Gah! Weight loss. Those two words are SO full of hope, anguish, guilt and hopelessness. But with all those negative words, there is still…hope.
Let me start by saying it’s not about you. It’s about science, and maybe a little bit of psychology. And they are both on your side!
I have posted my before and after pictures (above) to show you that I get it. I am not a finger pointer; I was fat (and currently carry a few extra pounds). 10 years ago, I couldn’t bend over without shaking, I couldn’t get off the floor without hoisting myself up using a chair, I couldn’t pick up my granddaughter… so I was fat AND weak. I was happy. Happy about my friends & family, my job, and my community. I was not happy about my fatness. No matter how hard I tried. I didn’t want the diseases that came with it nor the shame I felt. This path will contain some hard concepts. But I have faith in you. Read to the end. Then, reject it and move on, or jump in!
Let’s start with science. Science says if you put in less than you give out, you will have less. Well, actually that’s math. But that’s how calories work. Eat less calories than you need. WAIT! Don’t go! This isn’t one of those judgy “it’s your fault you’re fat” posts. Or “this is so simple it’s easy” posts. If it were easy, well, you know…
So what’s the deal? WHY are you not losing weight? That’s the question, right?
There are a few known reasons.
- Genetics – or “God made me this way”. This is quite rare. The hard truth is that you don’t see many (any) fat people among the starving. Your particular genetics MAY mean you have to work harder than your neighbor in times of plenty. But, no, you weren’t “made” fat. So there has to be a better reason – besides starvation, right?
- Illnesses – like hypothyroidism, type 2 diabetes, heart conditions, etc… You can do a simple google search to find these conditions. Don’t though. If you believe that your weight gain is due to a medical condition, go to the doctor, get the tests, and get the diagnosis. Then do the things to make you as healthy as you can be!
- Food – this is the number 1 cause of obesity. Well, the CDC says it’s “Behavior” and includes physical activeness. This sucks. It’s also awesome, because we CAN change our behaviors. Let’s talk about that.
Number 3 has never made me feel personally happy or empowered. If changing my behavior were that easy, well, I would have done it BEFORE getting fat! Right?! However, if we look at things honestly, we all change our behaviors ALL THE TIME.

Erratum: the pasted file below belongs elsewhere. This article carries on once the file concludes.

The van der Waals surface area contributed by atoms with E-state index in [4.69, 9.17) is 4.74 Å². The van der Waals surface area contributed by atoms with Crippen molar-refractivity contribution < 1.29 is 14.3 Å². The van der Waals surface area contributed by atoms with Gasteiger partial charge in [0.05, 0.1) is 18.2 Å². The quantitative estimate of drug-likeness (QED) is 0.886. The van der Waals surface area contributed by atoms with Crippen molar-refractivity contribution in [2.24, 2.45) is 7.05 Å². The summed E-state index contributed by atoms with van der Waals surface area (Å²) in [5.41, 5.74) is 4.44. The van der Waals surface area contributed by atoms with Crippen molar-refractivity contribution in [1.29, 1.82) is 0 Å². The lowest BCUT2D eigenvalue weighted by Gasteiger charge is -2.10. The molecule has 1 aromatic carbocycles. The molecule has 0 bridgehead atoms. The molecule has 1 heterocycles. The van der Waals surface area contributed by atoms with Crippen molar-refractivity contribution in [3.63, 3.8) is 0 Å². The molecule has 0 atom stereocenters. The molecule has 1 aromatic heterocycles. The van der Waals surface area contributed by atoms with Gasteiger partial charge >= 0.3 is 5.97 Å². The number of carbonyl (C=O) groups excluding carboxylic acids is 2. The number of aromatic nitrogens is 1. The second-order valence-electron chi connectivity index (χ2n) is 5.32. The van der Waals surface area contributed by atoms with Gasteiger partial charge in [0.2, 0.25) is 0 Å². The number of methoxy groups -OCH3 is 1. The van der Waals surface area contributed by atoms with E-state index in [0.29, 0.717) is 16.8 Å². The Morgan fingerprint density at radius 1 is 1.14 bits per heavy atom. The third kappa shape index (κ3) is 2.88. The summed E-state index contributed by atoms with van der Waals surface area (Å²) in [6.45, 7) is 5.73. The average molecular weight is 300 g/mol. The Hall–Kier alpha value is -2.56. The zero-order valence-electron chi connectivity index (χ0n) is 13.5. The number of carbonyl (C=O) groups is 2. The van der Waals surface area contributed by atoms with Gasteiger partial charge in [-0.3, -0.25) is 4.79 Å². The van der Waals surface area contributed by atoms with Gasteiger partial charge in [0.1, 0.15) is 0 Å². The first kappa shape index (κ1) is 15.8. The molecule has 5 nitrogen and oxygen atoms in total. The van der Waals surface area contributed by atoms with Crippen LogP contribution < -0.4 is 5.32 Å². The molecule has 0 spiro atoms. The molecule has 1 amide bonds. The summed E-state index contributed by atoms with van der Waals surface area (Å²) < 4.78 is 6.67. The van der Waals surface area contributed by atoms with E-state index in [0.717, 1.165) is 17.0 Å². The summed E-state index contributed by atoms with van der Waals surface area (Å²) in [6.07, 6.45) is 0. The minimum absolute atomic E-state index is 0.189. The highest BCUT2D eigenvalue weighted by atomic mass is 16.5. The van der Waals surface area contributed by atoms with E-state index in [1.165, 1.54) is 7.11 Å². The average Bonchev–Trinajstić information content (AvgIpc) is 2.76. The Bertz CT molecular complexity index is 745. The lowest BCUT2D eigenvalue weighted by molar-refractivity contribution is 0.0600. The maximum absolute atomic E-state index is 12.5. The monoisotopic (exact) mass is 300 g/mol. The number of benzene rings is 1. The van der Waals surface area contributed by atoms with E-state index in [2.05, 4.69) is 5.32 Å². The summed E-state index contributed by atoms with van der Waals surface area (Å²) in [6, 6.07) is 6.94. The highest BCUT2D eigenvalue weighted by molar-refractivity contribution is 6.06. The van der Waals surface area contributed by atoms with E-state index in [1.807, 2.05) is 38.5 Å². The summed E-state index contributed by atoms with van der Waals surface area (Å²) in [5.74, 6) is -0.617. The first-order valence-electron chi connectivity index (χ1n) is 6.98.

- When we get a new job: We drive a different way, use different words, use different tactics to get things done.
- When we get married, divorced or have children (or when they move out): Life events cause us to adapt huge chunks of our lives.
- As we age: If you are there, you know what I mean. Things just aren’t the same and we can’t act like they are.
- When we get bored: We all know how to spice things up a bit. Change behavior, do something different!
You still with me? That was the pep talk. Now the work.
So HOW do we change our eating and moving behaviors in ways that change what we weigh and how we feel? Here are my top answers:
- Start small. I am NOT kidding.
- Start by making sure you are drinking enough water every day for a month. Nothing else. Just do that. Download the tracking sheet!
- The next 30 days, while keeping that water intake going, sleep enough every night for a month. Go to bed early, skip the late night Netflix binges, make your bedroom as relaxing as possible. Figure it out. Your health actually depends on it. How much sleep do you need?
- Two months have gone by. You should not have felt pressure to “Go big or go home” or to “Show up at a gym before you are actually awake” or to “Work hard, play hard” or any other crappy-yet-catchy motivational saying. What you can use this ‘slow start period’ for is to listen and take note.
- When are you hungry?
- Why are you eating?
- Do your eating habits change during different life events, days of the week, etc…?
- What are you eating?
- Write stuff down. We forget what doesn’t make us feel good about ourselves. You don’t want to forget these breakthroughs.
- FORMULATE A PLAN – not now. DO NOT SKIP the first 4 steps, guys! Don’t do it!
By month 3, you are well rested and well hydrated and have created new behaviors! Yay! Go you! Our society makes this seem trivial and not worth celebrating. They are wrong. Celebrate each and every small win. I mean it. (But maybe not with a donut) This also means you are probably thinking well and better equipped to change more difficult behaviors.
Formulating a plan is where the rubber hits the road. We’ll talk plans in the next post. Go back and do the first 2 months. For you.